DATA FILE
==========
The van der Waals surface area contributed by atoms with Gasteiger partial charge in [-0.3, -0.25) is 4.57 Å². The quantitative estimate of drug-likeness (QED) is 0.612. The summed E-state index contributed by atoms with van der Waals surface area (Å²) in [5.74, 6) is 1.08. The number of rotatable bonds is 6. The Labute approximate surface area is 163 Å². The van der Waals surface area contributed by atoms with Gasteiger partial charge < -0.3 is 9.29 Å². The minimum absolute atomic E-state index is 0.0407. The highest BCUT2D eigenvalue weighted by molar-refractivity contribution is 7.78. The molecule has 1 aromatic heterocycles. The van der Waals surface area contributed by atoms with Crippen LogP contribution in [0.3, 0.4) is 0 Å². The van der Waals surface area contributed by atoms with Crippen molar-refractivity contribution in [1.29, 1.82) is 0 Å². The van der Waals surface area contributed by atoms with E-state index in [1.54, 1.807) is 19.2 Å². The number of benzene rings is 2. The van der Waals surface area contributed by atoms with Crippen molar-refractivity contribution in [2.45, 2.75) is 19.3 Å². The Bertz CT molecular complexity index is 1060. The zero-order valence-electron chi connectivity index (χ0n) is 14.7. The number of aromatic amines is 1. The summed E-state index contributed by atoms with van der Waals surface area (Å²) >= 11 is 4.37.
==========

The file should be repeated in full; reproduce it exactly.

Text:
The van der Waals surface area contributed by atoms with Gasteiger partial charge in [-0.3, -0.25) is 4.57 Å². The quantitative estimate of drug-likeness (QED) is 0.612. The summed E-state index contributed by atoms with van der Waals surface area (Å²) in [5.74, 6) is 1.08. The number of rotatable bonds is 6. The Labute approximate surface area is 163 Å². The van der Waals surface area contributed by atoms with Gasteiger partial charge < -0.3 is 9.29 Å². The minimum absolute atomic E-state index is 0.0407. The highest BCUT2D eigenvalue weighted by molar-refractivity contribution is 7.78. The molecule has 1 aromatic heterocycles. The van der Waals surface area contributed by atoms with Crippen LogP contribution in [0.3, 0.4) is 0 Å². The van der Waals surface area contributed by atoms with Crippen molar-refractivity contribution in [1.29, 1.82) is 0 Å². The van der Waals surface area contributed by atoms with E-state index in [1.54, 1.807) is 19.2 Å². The number of benzene rings is 2. The van der Waals surface area contributed by atoms with Crippen molar-refractivity contribution in [2.45, 2.75) is 19.3 Å². The Bertz CT molecular complexity index is 1060. The zero-order valence-electron chi connectivity index (χ0n) is 14.7. The number of aromatic amines is 1. The summed E-state index contributed by atoms with van der Waals surface area (Å²) >= 11 is 4.37.